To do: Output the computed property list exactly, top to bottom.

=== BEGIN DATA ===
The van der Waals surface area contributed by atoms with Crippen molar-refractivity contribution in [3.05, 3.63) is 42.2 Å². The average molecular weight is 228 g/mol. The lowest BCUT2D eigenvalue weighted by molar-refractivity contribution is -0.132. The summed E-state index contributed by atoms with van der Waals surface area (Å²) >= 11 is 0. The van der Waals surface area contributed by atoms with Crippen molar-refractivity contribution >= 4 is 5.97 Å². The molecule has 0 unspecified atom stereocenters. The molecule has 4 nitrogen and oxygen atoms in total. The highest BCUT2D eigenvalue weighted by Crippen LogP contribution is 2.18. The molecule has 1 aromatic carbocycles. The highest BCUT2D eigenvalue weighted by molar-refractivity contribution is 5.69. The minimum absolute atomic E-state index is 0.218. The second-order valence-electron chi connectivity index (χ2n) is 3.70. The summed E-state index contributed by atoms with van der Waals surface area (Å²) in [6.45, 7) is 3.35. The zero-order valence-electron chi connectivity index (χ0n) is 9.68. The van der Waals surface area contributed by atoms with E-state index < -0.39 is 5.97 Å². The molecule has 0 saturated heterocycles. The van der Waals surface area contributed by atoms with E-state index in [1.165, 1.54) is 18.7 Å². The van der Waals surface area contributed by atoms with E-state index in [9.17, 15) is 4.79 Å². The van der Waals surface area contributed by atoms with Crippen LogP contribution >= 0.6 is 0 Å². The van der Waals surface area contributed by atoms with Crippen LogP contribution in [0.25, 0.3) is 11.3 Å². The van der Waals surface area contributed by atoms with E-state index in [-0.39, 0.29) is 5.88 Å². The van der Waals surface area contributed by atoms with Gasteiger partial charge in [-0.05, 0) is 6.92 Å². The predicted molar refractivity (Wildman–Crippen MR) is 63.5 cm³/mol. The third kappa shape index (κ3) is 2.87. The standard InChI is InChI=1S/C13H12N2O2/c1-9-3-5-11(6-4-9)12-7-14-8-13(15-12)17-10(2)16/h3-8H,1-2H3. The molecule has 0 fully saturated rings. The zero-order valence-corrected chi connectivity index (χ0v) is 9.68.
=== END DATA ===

The van der Waals surface area contributed by atoms with Crippen molar-refractivity contribution in [3.05, 3.63) is 42.2 Å². The average molecular weight is 228 g/mol. The lowest BCUT2D eigenvalue weighted by molar-refractivity contribution is -0.132. The summed E-state index contributed by atoms with van der Waals surface area (Å²) >= 11 is 0. The van der Waals surface area contributed by atoms with Crippen molar-refractivity contribution >= 4 is 5.97 Å². The molecule has 0 unspecified atom stereocenters. The molecule has 4 nitrogen and oxygen atoms in total. The highest BCUT2D eigenvalue weighted by Crippen LogP contribution is 2.18. The molecule has 1 aromatic carbocycles. The highest BCUT2D eigenvalue weighted by molar-refractivity contribution is 5.69. The minimum absolute atomic E-state index is 0.218. The second-order valence-electron chi connectivity index (χ2n) is 3.70. The summed E-state index contributed by atoms with van der Waals surface area (Å²) in [6.45, 7) is 3.35. The zero-order valence-electron chi connectivity index (χ0n) is 9.68. The van der Waals surface area contributed by atoms with E-state index < -0.39 is 5.97 Å². The molecule has 0 saturated heterocycles. The van der Waals surface area contributed by atoms with E-state index in [1.165, 1.54) is 18.7 Å². The van der Waals surface area contributed by atoms with E-state index in [9.17, 15) is 4.79 Å². The van der Waals surface area contributed by atoms with Crippen LogP contribution >= 0.6 is 0 Å². The van der Waals surface area contributed by atoms with Crippen LogP contribution in [0.25, 0.3) is 11.3 Å². The van der Waals surface area contributed by atoms with E-state index in [-0.39, 0.29) is 5.88 Å². The van der Waals surface area contributed by atoms with Gasteiger partial charge in [-0.05, 0) is 6.92 Å². The predicted molar refractivity (Wildman–Crippen MR) is 63.5 cm³/mol. The third kappa shape index (κ3) is 2.87. The standard InChI is InChI=1S/C13H12N2O2/c1-9-3-5-11(6-4-9)12-7-14-8-13(15-12)17-10(2)16/h3-8H,1-2H3. The molecule has 0 fully saturated rings. The zero-order valence-corrected chi connectivity index (χ0v) is 9.68.